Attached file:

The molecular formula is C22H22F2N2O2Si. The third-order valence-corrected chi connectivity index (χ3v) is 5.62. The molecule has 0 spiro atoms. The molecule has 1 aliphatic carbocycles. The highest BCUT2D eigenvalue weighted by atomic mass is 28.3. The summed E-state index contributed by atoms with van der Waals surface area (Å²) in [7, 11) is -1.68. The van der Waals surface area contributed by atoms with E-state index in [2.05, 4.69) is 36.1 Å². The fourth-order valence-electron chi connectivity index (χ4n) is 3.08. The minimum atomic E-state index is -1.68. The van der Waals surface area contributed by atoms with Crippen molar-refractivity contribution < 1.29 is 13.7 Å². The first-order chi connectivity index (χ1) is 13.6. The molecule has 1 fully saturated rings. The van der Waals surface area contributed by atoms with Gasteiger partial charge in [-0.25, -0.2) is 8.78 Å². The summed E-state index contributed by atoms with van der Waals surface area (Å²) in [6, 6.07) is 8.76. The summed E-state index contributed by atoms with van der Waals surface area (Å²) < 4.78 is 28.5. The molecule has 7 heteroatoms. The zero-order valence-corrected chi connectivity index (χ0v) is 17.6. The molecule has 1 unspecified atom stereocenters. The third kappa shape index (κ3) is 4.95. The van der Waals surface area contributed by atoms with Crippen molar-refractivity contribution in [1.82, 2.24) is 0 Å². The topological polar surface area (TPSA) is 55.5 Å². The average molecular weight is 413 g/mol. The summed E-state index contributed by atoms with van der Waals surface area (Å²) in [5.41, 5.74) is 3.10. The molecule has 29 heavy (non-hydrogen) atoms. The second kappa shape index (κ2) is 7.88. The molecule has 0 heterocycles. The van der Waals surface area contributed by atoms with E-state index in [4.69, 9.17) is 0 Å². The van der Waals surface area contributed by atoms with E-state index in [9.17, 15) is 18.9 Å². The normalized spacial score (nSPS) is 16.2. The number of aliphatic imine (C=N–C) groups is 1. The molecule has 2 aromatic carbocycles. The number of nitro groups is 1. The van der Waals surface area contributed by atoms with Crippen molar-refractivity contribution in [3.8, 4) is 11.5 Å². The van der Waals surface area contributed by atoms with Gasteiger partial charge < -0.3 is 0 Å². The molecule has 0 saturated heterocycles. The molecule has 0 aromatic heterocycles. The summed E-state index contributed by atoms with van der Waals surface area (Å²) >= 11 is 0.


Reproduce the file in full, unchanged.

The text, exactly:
The molecular formula is C22H22F2N2O2Si. The third-order valence-corrected chi connectivity index (χ3v) is 5.62. The molecule has 0 spiro atoms. The molecule has 1 aliphatic carbocycles. The highest BCUT2D eigenvalue weighted by atomic mass is 28.3. The summed E-state index contributed by atoms with van der Waals surface area (Å²) in [7, 11) is -1.68. The van der Waals surface area contributed by atoms with E-state index in [2.05, 4.69) is 36.1 Å². The fourth-order valence-electron chi connectivity index (χ4n) is 3.08. The minimum atomic E-state index is -1.68. The van der Waals surface area contributed by atoms with Crippen molar-refractivity contribution < 1.29 is 13.7 Å². The first-order chi connectivity index (χ1) is 13.6. The molecule has 1 fully saturated rings. The van der Waals surface area contributed by atoms with Gasteiger partial charge in [-0.25, -0.2) is 8.78 Å². The summed E-state index contributed by atoms with van der Waals surface area (Å²) in [6, 6.07) is 8.76. The summed E-state index contributed by atoms with van der Waals surface area (Å²) < 4.78 is 28.5. The molecule has 7 heteroatoms. The zero-order valence-corrected chi connectivity index (χ0v) is 17.6. The molecule has 1 unspecified atom stereocenters. The third kappa shape index (κ3) is 4.95. The van der Waals surface area contributed by atoms with Crippen molar-refractivity contribution in [1.82, 2.24) is 0 Å². The topological polar surface area (TPSA) is 55.5 Å². The average molecular weight is 413 g/mol. The summed E-state index contributed by atoms with van der Waals surface area (Å²) in [5.41, 5.74) is 3.10. The molecule has 29 heavy (non-hydrogen) atoms. The second kappa shape index (κ2) is 7.88. The molecule has 0 heterocycles. The van der Waals surface area contributed by atoms with E-state index in [4.69, 9.17) is 0 Å². The van der Waals surface area contributed by atoms with E-state index in [9.17, 15) is 18.9 Å². The normalized spacial score (nSPS) is 16.2. The number of aliphatic imine (C=N–C) groups is 1. The molecule has 2 aromatic carbocycles. The number of nitro groups is 1. The van der Waals surface area contributed by atoms with Crippen molar-refractivity contribution in [3.8, 4) is 11.5 Å². The van der Waals surface area contributed by atoms with Gasteiger partial charge < -0.3 is 0 Å². The molecule has 0 saturated heterocycles. The molecule has 0 aromatic heterocycles. The summed E-state index contributed by atoms with van der Waals surface area (Å²) >= 11 is 0.